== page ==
Southern Historical Society Papers, Volume 5. (ed. Reverend J. William Jones), Leading Confederates on the battle of Gettysburg. (search)
rning of the 3d the divisions of my corps occupied the same positions as on the 2d. I was directed to hold my line with Anderson's division and the half of Pender's, now commanded by Gen. Lane, and to order Heth's division, commanded by Pettigrew, aengagement our loss in men and officers was large. Major-Generals Hood and Pender, Brigadier-Generals Jones, Semmes, G. T. Anderson, and Barksdale, and Col. Avery (commanding Hoke's brigade) were wounded, the last two mortally. Generals Pender and , in speaking of the fight on the 3d of July, says: Had Hood and McLaws followed or supported Pickett, and Pettigrew and Anderson have been advanced, the design of the Comn manding-General would have been carried out — the world would not be so at a erest occurred in my command on the second day. After a portion of the army on our right (I suppose they were some of Anderson's troops,) had driven the enemy some distance, General Pender rode from the left of my line to the right of his division
Earry on Wednesday Hill's remaining division (Anderson's) and Longstreet's corps moved on after Hillon the low mountain range already alluded to. Anderson's division got up too late to participate in Heth was driving him slowly but steadily. If Anderson had pushed on, it is more than probable that t brought up his main force. The addition of Anderson's force to that already engaged on our side whave been destroyed. As it was, the delay of Anderson prevented Heth and Pender from taking possesss, commencing with Heth's, then Pender's, and Anderson's divisions. On the right of Anderson's diviAnderson's division was Longstreet's left, McLaws's division being next to Anderson, and Hood on the extreme right Anderson, and Hood on the extreme right of our line, which was opposite the peak upon which the enemy's left rested. A brisk skirmish-firinthe respective divisions of Hill's corps. As Anderson's division, or at least a portion of it, tooks different brigades: On the extreme right of Anderson's division, connecting with McLaws's left, wa[9 more...]
Robert Underwood Johnson, Clarence Clough Buell, Battles and Leaders of the Civil War: Volume 2., chapter 7.51 (search)
y; 9, Berry; 10, Newton; 11, Bartlett; 12,12, Taylor; 13, Burns; 11, 14, Dana; 15,15, Sully; 16, 16, Caldwell; 17, French; 18, Meagher; 19, Na glee (of Keyes's corps); 20, Davidson; 21, Brooks; 22, Hancock. Randol's battery was on the right of the road, Kerns's and Cooper's on the left, and Diederichs's and Knieriem's yet farther to the left. Thompson's battery of Kearny's division was with General Robinson's brigade (7). Confederate brigades: a, Kemper; b, Pickett (Hunton); c, R. II. Anderson (Jenkins); d, Wilcox; e, Featherston; f, Pryor; g, Branch; h, Archer; i, Field; j, J. R. Anderson; k, Pender; l, Gregg; m, n, o, p, Armistead, Wright, Mahone, and Ransom. Of the Confederate batteries, Rogers's, Dearing's, the Thomas artillery, Pegram's, Davidson's, and others were engaged. The action at White Oak Bridge, about 11 A. M., and that between Huger and Slocum to the left, beginning about 3 P. M., were of artillery only, and were successful from tile Union point of view, in th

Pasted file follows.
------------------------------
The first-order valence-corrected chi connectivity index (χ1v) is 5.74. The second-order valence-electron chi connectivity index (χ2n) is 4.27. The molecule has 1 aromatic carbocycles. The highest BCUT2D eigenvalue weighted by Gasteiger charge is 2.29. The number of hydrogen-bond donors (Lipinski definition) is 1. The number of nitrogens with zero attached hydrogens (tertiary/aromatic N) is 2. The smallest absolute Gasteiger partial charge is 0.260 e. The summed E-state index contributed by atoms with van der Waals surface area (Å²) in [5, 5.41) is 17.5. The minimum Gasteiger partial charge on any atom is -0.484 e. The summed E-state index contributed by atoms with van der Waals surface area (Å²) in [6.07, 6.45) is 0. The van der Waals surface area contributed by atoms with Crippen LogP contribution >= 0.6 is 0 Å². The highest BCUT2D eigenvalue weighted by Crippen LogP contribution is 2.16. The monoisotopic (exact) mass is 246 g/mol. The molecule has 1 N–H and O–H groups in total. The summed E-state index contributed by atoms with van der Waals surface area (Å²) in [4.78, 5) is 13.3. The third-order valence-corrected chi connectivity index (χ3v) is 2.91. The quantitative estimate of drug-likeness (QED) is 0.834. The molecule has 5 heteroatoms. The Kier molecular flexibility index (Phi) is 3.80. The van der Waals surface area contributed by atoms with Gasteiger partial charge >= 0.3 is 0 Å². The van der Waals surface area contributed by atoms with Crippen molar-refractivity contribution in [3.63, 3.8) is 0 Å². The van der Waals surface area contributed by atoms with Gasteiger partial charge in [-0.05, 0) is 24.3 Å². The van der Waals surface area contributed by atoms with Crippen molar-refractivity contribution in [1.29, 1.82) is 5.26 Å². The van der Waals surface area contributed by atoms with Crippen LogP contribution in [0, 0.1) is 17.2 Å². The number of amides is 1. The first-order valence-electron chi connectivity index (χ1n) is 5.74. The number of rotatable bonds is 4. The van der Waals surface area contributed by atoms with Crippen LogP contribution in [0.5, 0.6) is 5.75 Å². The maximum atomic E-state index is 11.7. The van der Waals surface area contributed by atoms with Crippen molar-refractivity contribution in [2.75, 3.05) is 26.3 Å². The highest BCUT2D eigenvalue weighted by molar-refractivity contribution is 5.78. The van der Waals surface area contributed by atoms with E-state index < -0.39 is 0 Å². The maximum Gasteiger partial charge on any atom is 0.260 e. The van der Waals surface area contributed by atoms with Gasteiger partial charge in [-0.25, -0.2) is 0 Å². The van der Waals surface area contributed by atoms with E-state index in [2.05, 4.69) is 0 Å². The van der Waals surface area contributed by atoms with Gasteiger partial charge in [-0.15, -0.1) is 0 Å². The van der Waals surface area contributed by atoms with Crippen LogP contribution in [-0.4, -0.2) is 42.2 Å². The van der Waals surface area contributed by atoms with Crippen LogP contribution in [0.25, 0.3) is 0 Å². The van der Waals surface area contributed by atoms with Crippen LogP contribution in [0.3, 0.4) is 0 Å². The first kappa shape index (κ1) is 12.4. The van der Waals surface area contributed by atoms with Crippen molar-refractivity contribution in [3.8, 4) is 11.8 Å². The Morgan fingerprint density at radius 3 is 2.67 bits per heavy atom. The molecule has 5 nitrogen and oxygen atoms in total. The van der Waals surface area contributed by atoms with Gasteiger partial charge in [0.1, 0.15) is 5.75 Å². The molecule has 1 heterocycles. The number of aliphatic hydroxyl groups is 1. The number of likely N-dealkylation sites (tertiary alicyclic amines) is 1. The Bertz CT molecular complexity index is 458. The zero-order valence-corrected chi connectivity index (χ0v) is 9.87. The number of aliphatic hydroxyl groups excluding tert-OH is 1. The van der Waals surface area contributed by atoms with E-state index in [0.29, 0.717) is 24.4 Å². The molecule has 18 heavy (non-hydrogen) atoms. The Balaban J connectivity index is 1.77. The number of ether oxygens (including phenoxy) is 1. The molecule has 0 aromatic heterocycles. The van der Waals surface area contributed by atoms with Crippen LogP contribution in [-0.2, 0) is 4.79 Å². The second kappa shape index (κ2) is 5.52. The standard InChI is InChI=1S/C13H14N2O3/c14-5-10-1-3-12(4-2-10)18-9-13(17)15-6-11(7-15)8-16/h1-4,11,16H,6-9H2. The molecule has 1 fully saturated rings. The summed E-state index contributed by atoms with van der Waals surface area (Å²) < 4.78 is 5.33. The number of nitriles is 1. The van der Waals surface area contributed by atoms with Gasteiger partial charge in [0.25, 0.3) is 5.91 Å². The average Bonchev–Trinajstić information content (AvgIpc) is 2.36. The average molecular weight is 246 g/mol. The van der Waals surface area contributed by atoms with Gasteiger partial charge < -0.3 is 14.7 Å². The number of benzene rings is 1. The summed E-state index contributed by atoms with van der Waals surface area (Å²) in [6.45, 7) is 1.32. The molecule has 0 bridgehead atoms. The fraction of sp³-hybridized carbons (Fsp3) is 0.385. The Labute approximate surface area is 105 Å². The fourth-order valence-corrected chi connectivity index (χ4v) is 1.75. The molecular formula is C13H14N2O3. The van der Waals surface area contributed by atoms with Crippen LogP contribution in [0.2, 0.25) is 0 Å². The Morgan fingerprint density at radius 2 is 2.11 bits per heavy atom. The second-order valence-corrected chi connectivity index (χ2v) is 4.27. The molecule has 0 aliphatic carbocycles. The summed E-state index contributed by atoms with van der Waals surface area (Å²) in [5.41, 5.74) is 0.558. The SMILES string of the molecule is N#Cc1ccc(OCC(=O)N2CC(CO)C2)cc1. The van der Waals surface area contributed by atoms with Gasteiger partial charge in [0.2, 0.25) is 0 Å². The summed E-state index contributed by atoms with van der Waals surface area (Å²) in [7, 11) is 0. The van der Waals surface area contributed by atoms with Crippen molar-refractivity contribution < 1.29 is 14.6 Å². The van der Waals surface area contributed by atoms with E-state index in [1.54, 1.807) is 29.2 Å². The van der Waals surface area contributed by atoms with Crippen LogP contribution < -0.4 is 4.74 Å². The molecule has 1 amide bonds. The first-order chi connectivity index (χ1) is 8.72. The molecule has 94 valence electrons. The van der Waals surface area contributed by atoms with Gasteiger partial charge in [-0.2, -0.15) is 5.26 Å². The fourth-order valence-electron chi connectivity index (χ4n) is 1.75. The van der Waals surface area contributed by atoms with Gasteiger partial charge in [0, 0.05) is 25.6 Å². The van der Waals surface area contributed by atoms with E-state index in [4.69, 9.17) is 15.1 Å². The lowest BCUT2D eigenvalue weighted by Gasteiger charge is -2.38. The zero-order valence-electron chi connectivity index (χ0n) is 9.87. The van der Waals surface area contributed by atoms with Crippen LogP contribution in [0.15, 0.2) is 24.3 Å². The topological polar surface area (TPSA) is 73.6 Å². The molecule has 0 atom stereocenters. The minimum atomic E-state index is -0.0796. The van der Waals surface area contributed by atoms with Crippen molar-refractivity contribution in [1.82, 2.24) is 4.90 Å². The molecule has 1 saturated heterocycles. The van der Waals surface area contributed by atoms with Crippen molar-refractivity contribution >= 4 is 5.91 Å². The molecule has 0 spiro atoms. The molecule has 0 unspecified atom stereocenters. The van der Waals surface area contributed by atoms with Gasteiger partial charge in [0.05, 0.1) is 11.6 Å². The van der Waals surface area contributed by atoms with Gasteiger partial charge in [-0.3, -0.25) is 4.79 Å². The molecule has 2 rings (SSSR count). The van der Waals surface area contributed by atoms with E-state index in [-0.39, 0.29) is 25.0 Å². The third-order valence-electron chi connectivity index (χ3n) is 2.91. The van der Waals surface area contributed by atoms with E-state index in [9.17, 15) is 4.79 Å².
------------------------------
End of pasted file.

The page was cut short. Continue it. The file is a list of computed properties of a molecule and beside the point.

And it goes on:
Robert Underwood Johnson, Clarence Clough Buell, Battles and Leaders of the Civil War: Volume 2., Forcing Fox's Gap and Turner's Gap. (search)
carried, the enemy's center was completely broken and driven down the mountain, while on the right our men pushed the routed Carolinians beyond the Sharpsburg road, through Wise's fields, and up the slope of the crest toward the Mountain House at Turner's Gap. The regiment on the enemy's extreme right had been cut off from the others and retreated south-westwardly down the mountain toward Rohrersv ille. Those on their left had made such resistance as they could till they were supported by Anderson's brigade, which hurried to their assistance. The cavalry also took refuge on a wooded hill west of the Mountain House. Although Garland's line had been broken in the first charge, the rallying and fighting had been stubborn for more than an hour. Our position was now diagonally across the mountaintop, the shape of the ridges making our formation a hollow curve with our right too much in the air, where it was exposed to a severe artillery fire, not only from the batteries near the Mounta
Robert Underwood Johnson, Clarence Clough Buell, Battles and Leaders of the Civil War. Volume 3., chapter 4.47 (search)
utionary Brevet Major-General Henry J. Hunt, chief of artillery of the army of the Potomac. From a photograph. measure, however, a regiment was detached from Anderson's brigade and stationed at Kern's house, half a mile down the road toward Emmitsburg. It was now past 4 o'clock in the afternoon and our troops were in positie second line. At the same time seeing a heavy Federal force on Robertson's left, and no Confederate troops having come up to extend our line in that direction, Anderson's Georgia brigade, till then also in the second line, was thrown out on that flank. Thus disposed, the division continued to move forward, encountering, as ity fresh troops (Vincent's brigade), rendering it necessary to retire it to the general line. While our center and right wing were engaged as I have described, Anderson's brigade, on the left, was subjected to great annoyance and loss by movements of the enemy upon its left flank, being frequently compelled to change the front o